South Sudan army kills fighters in clashes

Apr 3, 2011

At least 55 fighters were killed when south Sudan's army clashed with a rebel group in Jonglei State, a state minister said on Sunday, the latest in a wave of violence across the territory ahead of its independence in July.

Scores of troops and civilians were injured in the clashes on Saturday, Peter Lam Both, Upper Nile State information minister, said.

The southern army (SPLA) clashed with forces loyal to renegade army commander Gabriel Tang during what was meant to be the reintegration of his forces into south Sudan's army, Both said.

"We understand that on the side of [Tang's forces] 55 were killed including five of his generals," Both told Reuters, adding his information had come from the south Sudan army.

"We don't have reports of those killed from the SPLA and civilian sides but the [overall] death toll must be much higher," he said.

The minister said Malakal, the state capital, had received 34 wounded SPLA soldiers and 43 civilian injuries.

The clashes happened south of Malakal, just across the border in Jonglei State, Both said.

Historic poll

The oil-producing south voted to separate from the north in a January referendum which had been promised in a 2005 peace deal that ended decades of civil war in Sudan.

Since the historic poll, the region has been beset by violence and insecurity.

The SPLA is at war with at least seven armed groups, and traditional tribal clashes have intensified with the onset of the rainy season, according to the UN, which says more than 800 people have been killed this year.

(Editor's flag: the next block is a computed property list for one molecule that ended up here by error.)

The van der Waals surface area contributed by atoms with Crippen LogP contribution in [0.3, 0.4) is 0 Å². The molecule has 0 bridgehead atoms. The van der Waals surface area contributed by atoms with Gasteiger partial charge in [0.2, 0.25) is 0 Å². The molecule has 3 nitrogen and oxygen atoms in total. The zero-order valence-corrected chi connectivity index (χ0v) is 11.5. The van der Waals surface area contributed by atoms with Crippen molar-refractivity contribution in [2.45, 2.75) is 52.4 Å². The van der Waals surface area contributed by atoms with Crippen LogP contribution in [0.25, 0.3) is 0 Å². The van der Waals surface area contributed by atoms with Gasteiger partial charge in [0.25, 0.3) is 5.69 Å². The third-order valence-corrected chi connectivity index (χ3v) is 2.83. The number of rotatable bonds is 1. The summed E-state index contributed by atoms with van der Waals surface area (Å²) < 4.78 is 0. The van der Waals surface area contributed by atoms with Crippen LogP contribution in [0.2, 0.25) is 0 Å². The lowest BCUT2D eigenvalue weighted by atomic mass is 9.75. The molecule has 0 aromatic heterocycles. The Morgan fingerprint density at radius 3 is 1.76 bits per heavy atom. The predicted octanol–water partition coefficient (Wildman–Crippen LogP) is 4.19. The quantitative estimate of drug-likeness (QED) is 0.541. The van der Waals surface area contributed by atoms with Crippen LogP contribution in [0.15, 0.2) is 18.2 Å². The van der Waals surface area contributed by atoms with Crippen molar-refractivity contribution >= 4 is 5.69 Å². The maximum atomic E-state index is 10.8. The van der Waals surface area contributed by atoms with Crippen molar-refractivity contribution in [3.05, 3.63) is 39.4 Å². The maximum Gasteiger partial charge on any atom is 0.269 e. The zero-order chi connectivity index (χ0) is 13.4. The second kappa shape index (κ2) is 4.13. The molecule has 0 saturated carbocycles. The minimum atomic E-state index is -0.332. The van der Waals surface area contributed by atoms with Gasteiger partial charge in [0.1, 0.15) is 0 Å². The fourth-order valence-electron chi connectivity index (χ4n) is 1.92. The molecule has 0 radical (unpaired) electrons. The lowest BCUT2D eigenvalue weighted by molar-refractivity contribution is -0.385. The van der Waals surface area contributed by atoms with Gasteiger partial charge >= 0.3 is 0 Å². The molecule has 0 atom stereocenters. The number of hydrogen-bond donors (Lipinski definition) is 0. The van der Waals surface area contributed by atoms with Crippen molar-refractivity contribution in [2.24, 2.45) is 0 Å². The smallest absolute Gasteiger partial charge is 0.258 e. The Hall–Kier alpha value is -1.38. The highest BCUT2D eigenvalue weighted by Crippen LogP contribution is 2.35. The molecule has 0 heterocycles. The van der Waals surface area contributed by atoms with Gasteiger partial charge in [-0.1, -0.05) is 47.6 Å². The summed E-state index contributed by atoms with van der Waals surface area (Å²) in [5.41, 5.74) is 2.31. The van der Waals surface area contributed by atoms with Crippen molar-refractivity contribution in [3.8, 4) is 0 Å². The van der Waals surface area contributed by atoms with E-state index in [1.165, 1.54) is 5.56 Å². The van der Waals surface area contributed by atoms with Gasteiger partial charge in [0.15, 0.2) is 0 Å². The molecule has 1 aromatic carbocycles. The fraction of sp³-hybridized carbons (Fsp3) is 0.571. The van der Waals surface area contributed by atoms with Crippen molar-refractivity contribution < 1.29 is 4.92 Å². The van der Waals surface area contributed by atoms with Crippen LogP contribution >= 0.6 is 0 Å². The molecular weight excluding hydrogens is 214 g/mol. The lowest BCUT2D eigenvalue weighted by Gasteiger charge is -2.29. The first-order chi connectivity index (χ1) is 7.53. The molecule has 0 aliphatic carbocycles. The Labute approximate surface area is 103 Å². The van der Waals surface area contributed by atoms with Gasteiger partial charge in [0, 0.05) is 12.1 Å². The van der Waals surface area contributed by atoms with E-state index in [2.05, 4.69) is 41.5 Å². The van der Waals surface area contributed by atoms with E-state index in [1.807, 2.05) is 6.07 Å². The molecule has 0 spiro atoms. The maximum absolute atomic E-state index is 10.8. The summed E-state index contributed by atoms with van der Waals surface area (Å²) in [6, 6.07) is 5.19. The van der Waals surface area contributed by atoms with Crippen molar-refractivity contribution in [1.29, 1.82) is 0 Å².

Analysts warn the south risks becoming a failed state and destabilising the region if it cannot control the crisis, with tens of thousands displaced by the various conflicts affecting nine of its ten states, according to UN figures.

In a separate incident in Jonglei, a Sudanese employee of the UN World Food Programme (WFP) was killed on Friday in an ambush by unknown assailants, the WFP said in a statement on Sunday.

In neighbouring Unity State, Peter Gadet, a renegade SPLA officer, this week began a sustained assault against the SPLA, with at least 45 people killed so far, officials said.

A spokesman for Gadet says the offensive will continue "until victory".

Oil production in the state was disrupted by the violence, according to state officials, who said they first expelled then re-admitted northern Sudanese workers to oil areas, underscoring the threat insecurity poses to the economy.

Gideon Gatpan Thoar, Unity State information minister, could not confirm on Sunday whether the workers had yet returned.

Khartoum denial

About 98 per cent of the south's budget comes from oil revenue, and how it shares its oil with the north after independence remains unresolved.

It is currently spilt roughly 50-50 and the only pipelines to export the oil run through the north.

The petroleum ministry could not say how much of the around 500,000 barrels per day of production was affected by the violence.

The southern government accuses the north of sponsoring the armed groups fighting the SPLA, an allegation Khartoum denies.

The fighters accuse the government of plotting to stay in power indefinitely, not fairly representing and supporting all tribal groups while neglecting development in rural areas.